Does gym class reduce likelihood of childhood obesity?

 In 1990 the state of Georgia introduced a statewide physical education requirement.

A recent study indicates that state laws mandating physical education minutes matters. "One study of kindergarteners to fifth graders across the U.S. found that physical education (PE) classes lowered body mass index (BMI) scores and reduced the probability of obesity among fifth graders. An additional hour of gym time lowered BMI for all children in the study by 0.5."

The CDC has indicated for some time that physical education and recess should be considered in the battle against obesity and that schools can contribute to the recommended 60 minutes per day of physical activity.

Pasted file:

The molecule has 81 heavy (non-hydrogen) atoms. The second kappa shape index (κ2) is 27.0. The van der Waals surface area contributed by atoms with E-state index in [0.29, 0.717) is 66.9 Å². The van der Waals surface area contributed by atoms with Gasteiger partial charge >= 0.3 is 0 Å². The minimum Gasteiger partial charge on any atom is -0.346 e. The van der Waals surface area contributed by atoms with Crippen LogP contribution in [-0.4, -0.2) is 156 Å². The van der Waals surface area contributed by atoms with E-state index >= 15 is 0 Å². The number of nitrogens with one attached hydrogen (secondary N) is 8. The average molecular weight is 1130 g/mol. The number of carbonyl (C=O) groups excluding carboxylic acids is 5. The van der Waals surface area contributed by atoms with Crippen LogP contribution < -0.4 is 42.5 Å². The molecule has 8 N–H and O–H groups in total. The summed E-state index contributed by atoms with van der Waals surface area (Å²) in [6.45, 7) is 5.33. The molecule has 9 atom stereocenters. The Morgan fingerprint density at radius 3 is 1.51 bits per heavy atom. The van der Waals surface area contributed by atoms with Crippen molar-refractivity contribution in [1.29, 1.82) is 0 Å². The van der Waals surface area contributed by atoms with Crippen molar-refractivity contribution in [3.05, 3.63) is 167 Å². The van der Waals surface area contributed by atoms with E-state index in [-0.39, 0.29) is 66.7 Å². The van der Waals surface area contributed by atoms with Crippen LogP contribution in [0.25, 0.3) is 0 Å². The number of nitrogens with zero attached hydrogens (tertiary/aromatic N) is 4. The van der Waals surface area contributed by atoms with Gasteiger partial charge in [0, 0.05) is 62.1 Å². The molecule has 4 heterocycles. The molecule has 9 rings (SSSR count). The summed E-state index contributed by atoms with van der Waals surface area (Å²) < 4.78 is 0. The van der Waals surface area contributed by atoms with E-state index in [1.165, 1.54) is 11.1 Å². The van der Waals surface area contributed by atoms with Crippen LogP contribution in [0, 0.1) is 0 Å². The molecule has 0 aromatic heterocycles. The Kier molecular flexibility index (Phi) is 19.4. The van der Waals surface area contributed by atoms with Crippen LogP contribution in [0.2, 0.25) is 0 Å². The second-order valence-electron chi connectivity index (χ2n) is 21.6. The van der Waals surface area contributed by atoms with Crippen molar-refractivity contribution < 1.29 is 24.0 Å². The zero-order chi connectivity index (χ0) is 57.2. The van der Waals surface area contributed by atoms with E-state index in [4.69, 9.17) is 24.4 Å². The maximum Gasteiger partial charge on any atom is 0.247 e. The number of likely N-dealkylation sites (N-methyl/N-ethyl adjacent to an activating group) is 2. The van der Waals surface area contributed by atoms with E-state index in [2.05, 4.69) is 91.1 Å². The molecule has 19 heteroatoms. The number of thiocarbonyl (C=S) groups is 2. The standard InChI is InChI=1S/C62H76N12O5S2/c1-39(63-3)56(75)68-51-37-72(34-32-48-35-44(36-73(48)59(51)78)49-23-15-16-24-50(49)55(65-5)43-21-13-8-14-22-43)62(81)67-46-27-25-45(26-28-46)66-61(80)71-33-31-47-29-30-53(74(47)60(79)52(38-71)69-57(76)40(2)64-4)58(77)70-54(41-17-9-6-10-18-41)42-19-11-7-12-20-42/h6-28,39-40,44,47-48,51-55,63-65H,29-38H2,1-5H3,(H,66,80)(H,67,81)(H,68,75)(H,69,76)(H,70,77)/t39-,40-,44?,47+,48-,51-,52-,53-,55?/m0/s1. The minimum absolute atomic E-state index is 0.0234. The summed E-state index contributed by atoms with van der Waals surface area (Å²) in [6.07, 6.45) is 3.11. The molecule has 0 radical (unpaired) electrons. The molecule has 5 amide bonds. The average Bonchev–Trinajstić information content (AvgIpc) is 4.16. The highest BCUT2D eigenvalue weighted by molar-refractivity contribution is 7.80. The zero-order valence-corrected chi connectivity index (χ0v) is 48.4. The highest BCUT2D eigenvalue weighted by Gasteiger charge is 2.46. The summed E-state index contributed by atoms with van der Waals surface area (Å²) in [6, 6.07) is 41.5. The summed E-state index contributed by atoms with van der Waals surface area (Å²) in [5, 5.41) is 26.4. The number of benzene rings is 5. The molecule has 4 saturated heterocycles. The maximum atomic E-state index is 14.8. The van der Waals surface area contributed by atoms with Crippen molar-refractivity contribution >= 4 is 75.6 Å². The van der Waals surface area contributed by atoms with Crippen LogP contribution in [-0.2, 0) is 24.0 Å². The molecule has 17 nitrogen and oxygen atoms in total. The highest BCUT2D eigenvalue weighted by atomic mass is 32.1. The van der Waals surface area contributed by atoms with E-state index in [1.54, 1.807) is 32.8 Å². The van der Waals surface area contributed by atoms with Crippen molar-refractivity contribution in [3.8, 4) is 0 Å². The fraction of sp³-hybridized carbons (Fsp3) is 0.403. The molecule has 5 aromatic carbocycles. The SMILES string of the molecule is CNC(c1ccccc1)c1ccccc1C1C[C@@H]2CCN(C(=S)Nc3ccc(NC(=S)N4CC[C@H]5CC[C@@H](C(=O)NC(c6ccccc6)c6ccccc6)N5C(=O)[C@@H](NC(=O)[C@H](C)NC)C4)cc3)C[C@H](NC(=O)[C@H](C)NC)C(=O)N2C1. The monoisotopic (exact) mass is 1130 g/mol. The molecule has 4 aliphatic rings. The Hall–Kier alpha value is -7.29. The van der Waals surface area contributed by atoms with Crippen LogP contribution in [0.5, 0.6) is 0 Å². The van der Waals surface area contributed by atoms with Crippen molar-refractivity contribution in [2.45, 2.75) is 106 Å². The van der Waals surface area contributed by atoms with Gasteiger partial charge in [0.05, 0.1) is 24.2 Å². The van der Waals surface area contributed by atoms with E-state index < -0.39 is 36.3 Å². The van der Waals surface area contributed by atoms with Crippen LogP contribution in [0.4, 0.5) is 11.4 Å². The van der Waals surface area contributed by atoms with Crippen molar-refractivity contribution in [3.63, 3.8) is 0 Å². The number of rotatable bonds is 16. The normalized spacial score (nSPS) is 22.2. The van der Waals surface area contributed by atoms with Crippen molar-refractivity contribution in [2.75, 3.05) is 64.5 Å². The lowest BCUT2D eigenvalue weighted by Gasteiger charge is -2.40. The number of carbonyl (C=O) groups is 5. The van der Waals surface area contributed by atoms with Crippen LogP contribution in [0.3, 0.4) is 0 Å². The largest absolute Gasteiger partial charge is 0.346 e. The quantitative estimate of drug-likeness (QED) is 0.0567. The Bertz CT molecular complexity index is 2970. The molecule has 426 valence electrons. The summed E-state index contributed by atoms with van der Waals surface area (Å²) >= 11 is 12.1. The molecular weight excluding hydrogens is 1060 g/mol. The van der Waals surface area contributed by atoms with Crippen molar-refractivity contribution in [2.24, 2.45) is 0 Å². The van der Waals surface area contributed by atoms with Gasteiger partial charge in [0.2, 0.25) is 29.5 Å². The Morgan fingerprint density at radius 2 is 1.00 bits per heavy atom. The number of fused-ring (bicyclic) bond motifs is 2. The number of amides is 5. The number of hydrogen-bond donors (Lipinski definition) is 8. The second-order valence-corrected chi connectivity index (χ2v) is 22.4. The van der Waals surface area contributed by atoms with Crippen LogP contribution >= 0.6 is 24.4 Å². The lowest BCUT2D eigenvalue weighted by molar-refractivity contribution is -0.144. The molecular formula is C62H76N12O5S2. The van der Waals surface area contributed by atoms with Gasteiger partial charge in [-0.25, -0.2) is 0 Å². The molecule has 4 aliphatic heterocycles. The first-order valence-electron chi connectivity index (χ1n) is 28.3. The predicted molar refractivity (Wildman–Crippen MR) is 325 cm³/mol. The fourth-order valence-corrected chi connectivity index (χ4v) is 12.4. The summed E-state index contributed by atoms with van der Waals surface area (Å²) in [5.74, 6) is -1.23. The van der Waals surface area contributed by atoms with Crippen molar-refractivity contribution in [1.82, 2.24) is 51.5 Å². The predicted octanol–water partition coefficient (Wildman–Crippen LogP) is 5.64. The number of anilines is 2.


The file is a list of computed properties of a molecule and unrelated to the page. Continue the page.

David Frisvold, Ph.D., assistant professor of economics at Emory University and one of the study's authors suggests that the skills acquired during school physical education can influence a child's choice of after school activities and participation in sports activities.

Since the passage of No Child Left Behind schools across the nation have cut both physical education and recess minutes.  This study indicates that state laws do influence both the amount of physical activities children experience in schools and childhood obesity BMI rates. 

 Other information on the topic:

High Energy Fitness Fun Zone for Schools and Students

Peaceful Playgrounds Brings About Whole School Change

Peaceful Playgrounds Physical Activity Programs